When it comes to guitar playing, there seem to be two main camps that most of us fall into: those that value chops and technically-based music and those who prefer more simple, earthier, played-from-the-heart styles. There always seems to be some friction between the two, with the chops guys looking at the feel fellows as the musical equal of a knuckle-dragging caveman and the feel folks viewing the sweep pickers as soulless, over-practicing robots. There are valid points to each argument and a great deal of us probably live somewhere between the two extremes and have records in our collections of both types. While music is an art form, which means it is open to interpretation and there is no way to clearly win this kind of debate, I, your ever-loving Gear-Vault scribe, will try to lay out a few talking points from each side and leave the final verdict for each of you to arrive at for yourselves, although this is Fight Club and I may inject my own opinions here and there to keep things lively. Now, off we go!
1 – “Music Must Be Technical To Be Good.”
Nothing could be further from the truth. If the 80’s taught us anything, it’s that just because someone plays a lot of notes doesn’t mean they can create memorable music. There were plenty of songs from that era that amounted to a mediocre tune wrapped around a flashy guitar solo. The decade began with Eddie Van Halen, who had chops to burn but also knew every Clapton solo note-for-note and ended with C.C. Deville, who I have never heard any guitarist cite as an influence.
2 – “Chops Are Bad.”
This is just as untrue as #1. This is the view usually spouted by the Nirvana-wannabes who see no use in tuning up, knowing theory, or singing on key. This attitude proved equally disastrous for rock music and led to the talent drought known as the 1990’s. Not only was this bad for the state of guitar playing, but listen to what it did to the singer’s art. These days, as long as you can scream or grunt in a Cookie Monster-esque style, you can be a rock star vocalist. Lame and limp.
3 – “I Play For The Song, Dude.”
What this normally means, in the worst case, is “I can only play power chords.” When this statement is actually true, it applies to guys like Mike Campbell, Tom Petty’s lead player, who always plays tasty and memorable parts that compliment the song at hand without overpower the singer or the composition.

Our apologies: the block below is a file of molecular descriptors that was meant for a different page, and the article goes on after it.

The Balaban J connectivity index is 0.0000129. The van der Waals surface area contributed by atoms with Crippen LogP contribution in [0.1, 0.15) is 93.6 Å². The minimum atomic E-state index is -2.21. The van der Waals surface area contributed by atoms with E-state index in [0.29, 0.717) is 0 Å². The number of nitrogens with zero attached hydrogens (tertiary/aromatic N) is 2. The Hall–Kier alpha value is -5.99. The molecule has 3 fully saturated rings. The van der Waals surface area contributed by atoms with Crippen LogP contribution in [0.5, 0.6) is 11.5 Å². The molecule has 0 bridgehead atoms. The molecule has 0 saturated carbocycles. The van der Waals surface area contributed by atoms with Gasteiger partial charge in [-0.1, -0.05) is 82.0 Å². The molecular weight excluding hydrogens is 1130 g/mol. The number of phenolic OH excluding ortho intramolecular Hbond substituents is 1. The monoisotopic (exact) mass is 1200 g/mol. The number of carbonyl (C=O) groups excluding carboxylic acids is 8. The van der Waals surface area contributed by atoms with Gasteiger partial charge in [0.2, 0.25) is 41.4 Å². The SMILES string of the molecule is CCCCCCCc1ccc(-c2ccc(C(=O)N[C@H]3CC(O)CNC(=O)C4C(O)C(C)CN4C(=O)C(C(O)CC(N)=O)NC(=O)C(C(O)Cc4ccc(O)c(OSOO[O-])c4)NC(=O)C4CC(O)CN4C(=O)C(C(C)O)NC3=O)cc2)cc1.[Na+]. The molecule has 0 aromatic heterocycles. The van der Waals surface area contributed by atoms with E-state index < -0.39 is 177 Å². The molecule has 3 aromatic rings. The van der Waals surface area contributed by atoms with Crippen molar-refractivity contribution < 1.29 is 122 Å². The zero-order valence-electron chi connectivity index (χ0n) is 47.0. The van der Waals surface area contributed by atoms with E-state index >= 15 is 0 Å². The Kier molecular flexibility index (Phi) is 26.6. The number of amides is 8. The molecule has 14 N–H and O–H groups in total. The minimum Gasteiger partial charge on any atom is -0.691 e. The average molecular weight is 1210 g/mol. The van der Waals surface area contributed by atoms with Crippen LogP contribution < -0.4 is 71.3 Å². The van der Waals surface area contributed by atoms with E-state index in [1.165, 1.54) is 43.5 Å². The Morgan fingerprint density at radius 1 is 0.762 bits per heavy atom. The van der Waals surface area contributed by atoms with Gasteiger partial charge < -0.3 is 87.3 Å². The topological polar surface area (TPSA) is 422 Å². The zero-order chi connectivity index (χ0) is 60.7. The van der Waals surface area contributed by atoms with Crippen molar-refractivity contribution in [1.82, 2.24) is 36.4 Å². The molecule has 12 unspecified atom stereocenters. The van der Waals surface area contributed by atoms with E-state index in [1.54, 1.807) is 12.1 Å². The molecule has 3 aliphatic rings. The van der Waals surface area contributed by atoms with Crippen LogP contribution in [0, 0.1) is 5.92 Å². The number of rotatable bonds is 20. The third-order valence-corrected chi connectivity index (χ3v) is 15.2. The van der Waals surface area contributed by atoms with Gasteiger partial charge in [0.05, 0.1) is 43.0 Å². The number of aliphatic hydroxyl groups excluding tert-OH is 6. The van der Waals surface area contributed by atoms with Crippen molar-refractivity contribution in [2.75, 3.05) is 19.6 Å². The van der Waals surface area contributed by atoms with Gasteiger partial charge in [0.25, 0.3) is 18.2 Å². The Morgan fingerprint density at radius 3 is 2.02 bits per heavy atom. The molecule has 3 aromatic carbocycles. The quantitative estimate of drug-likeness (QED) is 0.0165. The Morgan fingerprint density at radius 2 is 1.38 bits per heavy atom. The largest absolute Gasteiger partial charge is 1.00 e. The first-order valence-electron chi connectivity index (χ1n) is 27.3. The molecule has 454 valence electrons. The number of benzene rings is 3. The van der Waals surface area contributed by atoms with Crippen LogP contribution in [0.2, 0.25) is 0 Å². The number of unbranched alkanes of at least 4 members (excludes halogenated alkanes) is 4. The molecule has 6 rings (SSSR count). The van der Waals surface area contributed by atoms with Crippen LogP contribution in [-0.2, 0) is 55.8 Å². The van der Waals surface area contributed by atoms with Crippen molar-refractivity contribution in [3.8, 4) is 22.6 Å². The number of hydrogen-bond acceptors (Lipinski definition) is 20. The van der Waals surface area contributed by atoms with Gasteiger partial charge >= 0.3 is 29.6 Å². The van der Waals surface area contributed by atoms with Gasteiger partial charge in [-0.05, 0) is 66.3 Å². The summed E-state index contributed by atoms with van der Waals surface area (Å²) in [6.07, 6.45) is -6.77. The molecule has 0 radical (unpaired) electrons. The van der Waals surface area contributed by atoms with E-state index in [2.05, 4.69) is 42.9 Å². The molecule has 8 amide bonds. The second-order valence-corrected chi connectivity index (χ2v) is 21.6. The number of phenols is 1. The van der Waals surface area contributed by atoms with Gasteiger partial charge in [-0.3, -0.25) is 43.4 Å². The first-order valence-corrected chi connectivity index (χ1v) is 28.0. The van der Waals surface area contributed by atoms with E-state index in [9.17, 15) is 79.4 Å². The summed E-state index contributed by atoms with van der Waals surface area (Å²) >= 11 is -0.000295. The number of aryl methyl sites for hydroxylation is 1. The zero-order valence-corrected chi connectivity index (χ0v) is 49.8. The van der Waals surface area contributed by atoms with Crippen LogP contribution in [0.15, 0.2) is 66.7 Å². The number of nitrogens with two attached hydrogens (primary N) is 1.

4 – “Guitar Solos Are Self-Indulgent and Useless.”
This is often the punk attitude and is found also being spouted by many singer/songwriter types who can’t comprehend that anything might be needed in a song besides their acoustic guitar strumming and over-wrought lyrics. Solos can lead to wankery in the wrong hands, true, but when deployed correctly they become a sort of song-within-the-song and add much to the overall vibe. Listen to Neal Schon’s outro solo on “Who’s Crying Now” for an example. Even “Smells Like Teen Spirit” has a solo in it, for Pete’s sake, and a melodic one, at that.
5 – “It’s The Song That Matters.”
Now, this one is actually true. The whole chops vs. feel debate really is about fitting the song. If you really are a technical player then write your songs to showcase that, but make them real compositions, not just vehicles for your fingers to show off. If your true nature is more primitive, then be the best caveman this side of a Geico commercial. The real goal is to leave people with a memorable song, no matter the approach. What it comes down to is “can you pull it off?”
What really matters, in our game, anyway, is reaching the audience, getting through to them, by any means necessary. The guitar is no more than a tool to be used to express who we really are and what we carry in our hearts. Some people think in long sentences and flurries of notes; some think in more Zen-like simplicity. The trick is to figure out which type you are and then be that to the best of your talent. If you can do that, it won’t matter how many notes you do or don’t play.